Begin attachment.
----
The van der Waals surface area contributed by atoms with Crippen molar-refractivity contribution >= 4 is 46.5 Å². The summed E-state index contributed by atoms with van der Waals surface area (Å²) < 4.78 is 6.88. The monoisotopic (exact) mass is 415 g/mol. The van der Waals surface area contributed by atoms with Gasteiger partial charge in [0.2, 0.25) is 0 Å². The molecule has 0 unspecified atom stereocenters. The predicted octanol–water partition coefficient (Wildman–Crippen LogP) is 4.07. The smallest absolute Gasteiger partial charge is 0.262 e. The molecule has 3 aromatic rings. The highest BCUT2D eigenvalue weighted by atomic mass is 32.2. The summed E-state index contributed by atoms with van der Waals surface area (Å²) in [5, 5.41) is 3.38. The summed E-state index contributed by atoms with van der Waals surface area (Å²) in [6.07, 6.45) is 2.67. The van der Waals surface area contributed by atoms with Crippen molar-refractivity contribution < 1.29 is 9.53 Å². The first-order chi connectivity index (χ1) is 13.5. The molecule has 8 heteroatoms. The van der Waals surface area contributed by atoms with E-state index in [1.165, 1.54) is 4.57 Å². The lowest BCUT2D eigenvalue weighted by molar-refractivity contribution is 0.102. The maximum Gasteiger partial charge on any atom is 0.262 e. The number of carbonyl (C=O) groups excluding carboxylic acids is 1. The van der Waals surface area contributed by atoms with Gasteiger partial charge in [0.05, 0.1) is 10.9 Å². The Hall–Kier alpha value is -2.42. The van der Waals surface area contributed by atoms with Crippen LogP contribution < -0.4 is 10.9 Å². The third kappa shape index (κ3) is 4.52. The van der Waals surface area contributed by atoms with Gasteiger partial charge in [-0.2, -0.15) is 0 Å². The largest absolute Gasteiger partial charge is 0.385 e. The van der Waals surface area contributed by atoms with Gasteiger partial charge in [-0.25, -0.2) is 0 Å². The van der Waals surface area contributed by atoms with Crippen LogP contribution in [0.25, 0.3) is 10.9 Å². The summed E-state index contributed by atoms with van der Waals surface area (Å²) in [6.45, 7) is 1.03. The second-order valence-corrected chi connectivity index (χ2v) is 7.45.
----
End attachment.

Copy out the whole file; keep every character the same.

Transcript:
The van der Waals surface area contributed by atoms with Crippen molar-refractivity contribution >= 4 is 46.5 Å². The summed E-state index contributed by atoms with van der Waals surface area (Å²) < 4.78 is 6.88. The monoisotopic (exact) mass is 415 g/mol. The van der Waals surface area contributed by atoms with Gasteiger partial charge in [0.2, 0.25) is 0 Å². The molecule has 0 unspecified atom stereocenters. The predicted octanol–water partition coefficient (Wildman–Crippen LogP) is 4.07. The smallest absolute Gasteiger partial charge is 0.262 e. The molecule has 3 aromatic rings. The highest BCUT2D eigenvalue weighted by atomic mass is 32.2. The summed E-state index contributed by atoms with van der Waals surface area (Å²) in [5, 5.41) is 3.38. The summed E-state index contributed by atoms with van der Waals surface area (Å²) in [6.07, 6.45) is 2.67. The van der Waals surface area contributed by atoms with Crippen molar-refractivity contribution < 1.29 is 9.53 Å². The first-order chi connectivity index (χ1) is 13.5. The molecule has 8 heteroatoms. The van der Waals surface area contributed by atoms with E-state index in [1.165, 1.54) is 4.57 Å². The lowest BCUT2D eigenvalue weighted by molar-refractivity contribution is 0.102. The maximum Gasteiger partial charge on any atom is 0.262 e. The number of carbonyl (C=O) groups excluding carboxylic acids is 1. The van der Waals surface area contributed by atoms with Gasteiger partial charge in [0.05, 0.1) is 10.9 Å². The Hall–Kier alpha value is -2.42. The van der Waals surface area contributed by atoms with Crippen LogP contribution < -0.4 is 10.9 Å². The third kappa shape index (κ3) is 4.52. The van der Waals surface area contributed by atoms with Gasteiger partial charge in [-0.2, -0.15) is 0 Å². The largest absolute Gasteiger partial charge is 0.385 e. The van der Waals surface area contributed by atoms with Gasteiger partial charge in [-0.25, -0.2) is 0 Å². The van der Waals surface area contributed by atoms with Crippen LogP contribution in [0.25, 0.3) is 10.9 Å². The summed E-state index contributed by atoms with van der Waals surface area (Å²) in [6.45, 7) is 1.03. The second-order valence-corrected chi connectivity index (χ2v) is 7.45.